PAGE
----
In particular, the courses on Supply Chain Management and Import Export Management are hugely popular.  In fact, the graduates who specialize in these courses, find jobs just like that, and have huge career options, both in India and abroad.

So, what can be done about such courses?  It is high time that the concerned industry experts, the University professors, the researchers and such other experts get together and frame appropriate syllabuses.  Once this is done, the task of making such courses more wide-ranging in terms of reach can be explored, so that the manpower problem that is acute in many of these sectors can be easily managed.

Furthermore, what needs to be done is to have an eagle eye on the changes that need to the done to the syllabus in line with every single development in the real world.  For example, the whole world is moving to the SAP platform, for software solutions.  Yet, the Bachelor's Degree course in Computer Science or even the Master's Degree in Computer Applications (MCA) does not have any major syllabus or practical application.  This is a big shock to the industry people, who are least bothered about where the employee comes from.  They are bothered about the skills and the industry-level preparedness of the individuals concerned.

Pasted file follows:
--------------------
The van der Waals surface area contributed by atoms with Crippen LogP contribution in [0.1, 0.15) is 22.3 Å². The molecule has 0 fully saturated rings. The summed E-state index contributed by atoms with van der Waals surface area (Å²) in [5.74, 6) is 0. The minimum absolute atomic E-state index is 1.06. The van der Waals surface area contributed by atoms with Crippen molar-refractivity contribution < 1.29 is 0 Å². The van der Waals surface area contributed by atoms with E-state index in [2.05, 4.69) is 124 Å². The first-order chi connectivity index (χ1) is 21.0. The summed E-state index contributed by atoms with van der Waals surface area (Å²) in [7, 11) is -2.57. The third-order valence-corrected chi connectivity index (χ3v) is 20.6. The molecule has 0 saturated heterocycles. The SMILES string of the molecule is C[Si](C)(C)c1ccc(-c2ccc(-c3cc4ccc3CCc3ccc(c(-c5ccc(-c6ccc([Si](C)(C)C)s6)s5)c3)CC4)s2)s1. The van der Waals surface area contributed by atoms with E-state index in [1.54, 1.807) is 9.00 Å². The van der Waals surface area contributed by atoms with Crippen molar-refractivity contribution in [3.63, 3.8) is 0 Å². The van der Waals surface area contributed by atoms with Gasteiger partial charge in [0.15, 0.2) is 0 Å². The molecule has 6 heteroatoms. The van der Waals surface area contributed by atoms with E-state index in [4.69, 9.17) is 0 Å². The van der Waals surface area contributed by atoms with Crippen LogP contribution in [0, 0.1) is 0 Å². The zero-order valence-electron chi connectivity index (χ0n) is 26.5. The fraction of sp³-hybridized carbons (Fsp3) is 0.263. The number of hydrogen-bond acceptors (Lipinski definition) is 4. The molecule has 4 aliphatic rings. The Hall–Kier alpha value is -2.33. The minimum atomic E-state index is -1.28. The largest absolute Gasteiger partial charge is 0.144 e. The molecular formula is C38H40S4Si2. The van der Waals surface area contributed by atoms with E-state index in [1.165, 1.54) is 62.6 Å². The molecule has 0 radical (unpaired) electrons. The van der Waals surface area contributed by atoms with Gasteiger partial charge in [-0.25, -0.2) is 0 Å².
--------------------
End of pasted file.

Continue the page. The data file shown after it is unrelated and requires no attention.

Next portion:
This is a very serious pitfall that should be addressed on a very urgent basis.  SAP is just one example.  There are several other examples.  The teachers in the Government colleges draw huge salaries but do not care to update their syllabuses or knowledge.  In fact, they are very happy if the concerned University does not upgrade the syllabus, as they will have less work!  This is a huge problem, and we need to tackle this issue of lack of motivation of a huge number of teachers, who simply produce graduates who are unemployable. 

Another serious issue is the industry=academic interface, which, for all practical purposes, is almost dead.  There is not serious attempt to engage the real world of industry on an urgent basis.  No one bothers to even care to involve experts, except for some guest lectures on a piece meal basis.  The industry people look for talent, but are not able to find them.

One University that is serious about the admission process and the job orientation is the Symbiosis University, Pune.  This University has not only introduced hugely job oriented courses, but has also gone to great lengths to make their placement program a grand success.  In fact, their academic standards are so good, that they have now got a huge number of Corporate organizations that want to engage with them on real time basis. 

There will soon be a situation where only job-oriented courses will survive.  It is high time that we wake up, and make all such courses the best option for making a huge number of people, employable.  The current mismatch between the skills available and that needed by the industry, needs to be urgently plugged.  The sooner we do this, the better.